Moving abroad and seeing all your plans turn into reality can be one of the most exciting times of your life. When starting your new life abroad, you shouldn’t have to worry about anything else – and that includes your UK bank account.
When we travel abroad, we wouldn’t think of opening an international or local bank account. All too often, expats take the same approach to their bank accounts when moving abroad.
It’s only when they start to withdraw money in the local currency or receive money from abroad that they realise how costly these transactions can be, whether through international fees or currency conversions.
Many expats also have the misconception that because their bank is international, such as Barclays or Santander, they won’t have a problem with keeping the same bank account abroad. However, while the banking world is globalised, it offers very few advantages to people living overseas.
So, if you’re planning on or already have moved abroad, there are a number of options available to you when it comes to banking as an expat. Whether, as an expat, you can keep your UK bank account open or not will depend on:
Continue reading to find out whether you can keep your UK bank account if you move abroad.
So, the answer to the question, “can I keep my UK bank account if I move abroad?”, is yes. Keeping your UK bank account open after moving overseas is the first option and there are a couple of reasons why you might choose to do this.
Not only will this mean you can keep your existing standing orders and direct debits, but if you return home, you will already have a bank account in place. It can be quite tricky to reopen a bank account if you’ve been away from the UK for a substantial period of time.
You should consider keeping your UK bank account open if:
However, if you do choose to keep your UK bank account open after moving abroad, you should try not to use it for daily transactions in your new country as most banks tend to charge for this.
It’s also a good idea to try and maintain a good relationship with your bank and credit card companies when moving abroad because this will likely make the process easier for everyone. Also try to familiarise yourself with the exchange rates and other fees that may be involved when transferring money to or from home.
Whatever you decide and whatever your circumstances, it’s a good idea to speak with your bank provider and let them know your plans to see what options they might have for you.
Many UK banks will also offer an international bank account which, depending on the bank, may allow you to manage foreign currency quickly and conveniently – although often alongside a monthly or annual fee.
Most UK banks will also offer online banking and telephone support to ensure you maintain easy access to your finances while living outside the UK.
This should also allow you to get paid and withdraw money without the need for currency management. You will potentially, however, still be exposed to exchange rate fluctuations and transfer fees between accounts.
Opening an international bank account will also offer peace of mind that you will be able to talk to people in your native language.
Different banks offer different complimentary international savings accounts. So, if this is a requirement for you, always include it on your checklist when choosing which bank to go with.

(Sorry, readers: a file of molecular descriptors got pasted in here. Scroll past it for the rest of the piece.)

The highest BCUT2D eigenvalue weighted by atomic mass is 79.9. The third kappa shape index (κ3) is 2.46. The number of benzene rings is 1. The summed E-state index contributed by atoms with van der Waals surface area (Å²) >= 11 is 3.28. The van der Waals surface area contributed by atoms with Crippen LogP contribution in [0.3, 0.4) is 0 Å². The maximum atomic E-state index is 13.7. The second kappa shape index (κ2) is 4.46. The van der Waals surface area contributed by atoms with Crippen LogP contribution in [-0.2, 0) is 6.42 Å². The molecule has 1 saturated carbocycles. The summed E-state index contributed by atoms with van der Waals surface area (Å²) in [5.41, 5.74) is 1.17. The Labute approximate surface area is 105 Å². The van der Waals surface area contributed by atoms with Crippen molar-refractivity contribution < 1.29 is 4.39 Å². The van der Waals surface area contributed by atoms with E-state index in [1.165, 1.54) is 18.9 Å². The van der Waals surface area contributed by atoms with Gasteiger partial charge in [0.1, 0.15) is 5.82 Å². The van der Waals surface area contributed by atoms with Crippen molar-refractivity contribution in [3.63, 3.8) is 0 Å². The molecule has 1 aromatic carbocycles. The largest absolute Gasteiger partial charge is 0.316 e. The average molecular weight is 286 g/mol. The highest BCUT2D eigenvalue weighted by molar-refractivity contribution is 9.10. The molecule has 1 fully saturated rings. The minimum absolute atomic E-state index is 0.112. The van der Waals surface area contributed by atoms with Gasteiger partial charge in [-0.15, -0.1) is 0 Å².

Some foreign exchange companies will enable you to use their personal or business online account pages as a normal bank account to send and receive payments.
The major advantage of this approach is that you can open an account wherever you are and receive money into a local bank account even if you’re not a resident in that country.
You will also be able to transfer money to different currencies without stacking up fees and charges as you would with banks, and you might even get access to a credit or debit card.
Before choosing this option for banking abroad, you should check with any companies or pension providers that they will allow you to receive money into these accounts. But, in most cases, it is considered fine and a great option if your bank has unexpectedly closed your account since moving abroad.
If you’re leaving the UK to work or for a more significant amount of time, then it is advised that you open a local bank account in your new home country.
Expat bank account regulations can vary depending on where you’re living, but most countries will allow you to open a specific type of account. To do this, though, you will likely need to produce documents, such as your proof of ID, proof of address and citizen service number.
There are a number of benefits associated with opening a local bank account, including:
There may not be a single correct solution for you when moving abroad, so choosing a combination of the above is very common for UK expats.
Before making a definite decision on whether to keep your UK bank account if you move abroad, it’s important to think about your circumstances and ask yourself the following:
So, ultimately, the answer to “can I keep my UK bank account if I move abroad?”, is yes. However, it’s important not to make any snap decisions and consider all your options based on your individual circumstances.
Also, regardless of whether you’re moving abroad or within the UK, it is essential that you remember to complete your bank change of address.
Take the hassle and stress out of your move and update your address with hundreds of companies, including your driving licence